Quick Links

Graham Ling, Disney Intern Graham Ling isn’t a Super Bowl MVP riding the roaring current of a celebratory grape Gatorade-cooler shower into the sunset.

Football glory or not, the Beacon College senior still can utter the famous catchphrase: “I’m going to Disney World.”

A memorable catch didn’t clinch his trip to Disney, but rather his application that caught the eye of Disney judges tasked with picking the best college students for the Disney College Program. Ling is among the latest crop of collegians selected for the competitive paid internship that steeps students in corporate leadership and exposes them to the global culture.

“When I was selected for the Disney College Program I was very happy that I got in,” Ling said. “I knew that I was going up against some competitive people and I knew that it was going to be a challenge. I wanted to be the best they had.”

The Disney College Program, according to the program’s website, affords “students from across the country the opportunity to participate in our one-of-a-kind Living, Learning and Earning experience. Professionals from every field agree that an academically oriented work experience provides students with the tools they need to compete effectively in today’s job market.”

The program requires applicants take a semester-long sabbatical from their college studies to participate in the residential program.

Interns live in one-to-four bedroom apartments on the Disney College campus with people from around the U.S. — and potentially from around the globe.

Interns learn about potential careers, leadership strategies and business fundamentals through Disney courses offered for their edification.

Interns earn money working at Disney attractions as photographers, character attendants, bellhops, custodians and in other roles.

Disney bills its parks as “The place where dreams come true.”

For Ling, the slogan proved prophetic.

“When I was a little kid I always wanted to work at Disney,” says Ling, 21, a senior from Atlanta, Ga. majoring in hospitality. “When I heard about the [Disney] program, I knew that [it] was a step to working at my dream job.”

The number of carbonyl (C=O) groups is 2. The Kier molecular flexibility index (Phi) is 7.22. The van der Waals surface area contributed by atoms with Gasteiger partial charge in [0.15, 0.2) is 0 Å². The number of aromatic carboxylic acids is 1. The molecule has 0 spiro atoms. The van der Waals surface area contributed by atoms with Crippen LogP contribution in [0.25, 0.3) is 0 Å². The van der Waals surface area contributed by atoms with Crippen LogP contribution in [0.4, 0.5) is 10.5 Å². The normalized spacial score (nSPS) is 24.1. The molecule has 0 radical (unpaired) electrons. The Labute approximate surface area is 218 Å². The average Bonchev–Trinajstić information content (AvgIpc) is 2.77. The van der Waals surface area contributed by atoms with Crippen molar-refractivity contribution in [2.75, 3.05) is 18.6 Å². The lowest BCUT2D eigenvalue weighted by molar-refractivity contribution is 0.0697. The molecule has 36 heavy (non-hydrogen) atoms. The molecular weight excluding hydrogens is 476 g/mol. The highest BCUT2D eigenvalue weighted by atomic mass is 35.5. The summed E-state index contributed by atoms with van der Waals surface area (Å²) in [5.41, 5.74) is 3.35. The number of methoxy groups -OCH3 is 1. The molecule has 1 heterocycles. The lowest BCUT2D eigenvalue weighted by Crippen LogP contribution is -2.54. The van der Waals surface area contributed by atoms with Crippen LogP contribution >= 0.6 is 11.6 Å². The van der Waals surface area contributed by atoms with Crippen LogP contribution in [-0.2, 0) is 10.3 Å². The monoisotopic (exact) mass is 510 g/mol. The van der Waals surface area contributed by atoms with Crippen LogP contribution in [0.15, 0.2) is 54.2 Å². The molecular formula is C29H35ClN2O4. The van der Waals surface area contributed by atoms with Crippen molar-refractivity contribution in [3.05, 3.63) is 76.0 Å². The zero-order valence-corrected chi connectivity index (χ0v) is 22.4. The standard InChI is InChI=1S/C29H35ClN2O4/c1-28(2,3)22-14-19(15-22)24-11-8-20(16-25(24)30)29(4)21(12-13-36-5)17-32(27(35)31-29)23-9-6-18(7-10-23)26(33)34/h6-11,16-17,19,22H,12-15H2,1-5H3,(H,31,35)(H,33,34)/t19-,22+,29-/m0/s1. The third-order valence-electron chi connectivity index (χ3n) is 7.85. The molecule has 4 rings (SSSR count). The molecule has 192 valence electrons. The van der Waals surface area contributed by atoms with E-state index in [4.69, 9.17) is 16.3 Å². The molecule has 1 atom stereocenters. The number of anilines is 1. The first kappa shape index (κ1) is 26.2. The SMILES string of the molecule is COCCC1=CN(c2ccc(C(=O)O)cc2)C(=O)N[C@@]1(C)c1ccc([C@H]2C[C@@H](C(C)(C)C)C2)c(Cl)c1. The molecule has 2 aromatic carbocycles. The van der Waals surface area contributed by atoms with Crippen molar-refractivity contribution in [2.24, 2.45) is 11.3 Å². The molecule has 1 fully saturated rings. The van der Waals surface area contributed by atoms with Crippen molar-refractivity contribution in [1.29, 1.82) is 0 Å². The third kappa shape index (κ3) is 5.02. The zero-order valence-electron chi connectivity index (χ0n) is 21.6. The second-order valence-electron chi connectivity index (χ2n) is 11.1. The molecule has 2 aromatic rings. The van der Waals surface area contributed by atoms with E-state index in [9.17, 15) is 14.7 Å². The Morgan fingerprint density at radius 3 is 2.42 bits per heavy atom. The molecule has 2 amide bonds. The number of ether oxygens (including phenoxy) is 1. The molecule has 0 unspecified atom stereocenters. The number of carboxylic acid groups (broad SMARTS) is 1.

He follows in the footsteps of Andrew Fields and May graduate David Stenzler, who is currently in the program.

“This is a great opportunity for students in the hospitality track in Business Management,” said Susan Ward, Beacon’s coordinator of the Boven Center for Career Development and Outreach. “It also allows them to add the experience on their resume or return to work in the parks in a management position and either become employed in the park and move to higher positions within the parks. With the program on their resume they can apply to affiliates such as ABC [network] and have a decent shot at being hired.”

Even more important to Ling, who has ADHD and other learning disabilities, and other students at Beacon College — the first college or university accredited to award bachelor’s degrees to students with learning disabilities, ADHD, and other learning differences — Disney sees inclusion as central to its mission.

“Disney welcomes diversity on many levels,” Ward said. The entertainment giant “understands Beacon’s mission and [presents] the opportunities that our students deserve.”

Even before starting his Disney stint, Ling, a first-semester senior, is thinking about life after earning his sheepskin, plotting his path into the hospitality industry. He’s targeting an entry-level gig manning the front desk at a quality hotel.

And Ling knows that like a compass, the Disney College Program can point the way.

“I look forward to working at Disney because it is a great place to spend time,” Ling said. “The people who work there put in a whole lot of effort in making millions of people’s day feel magical.”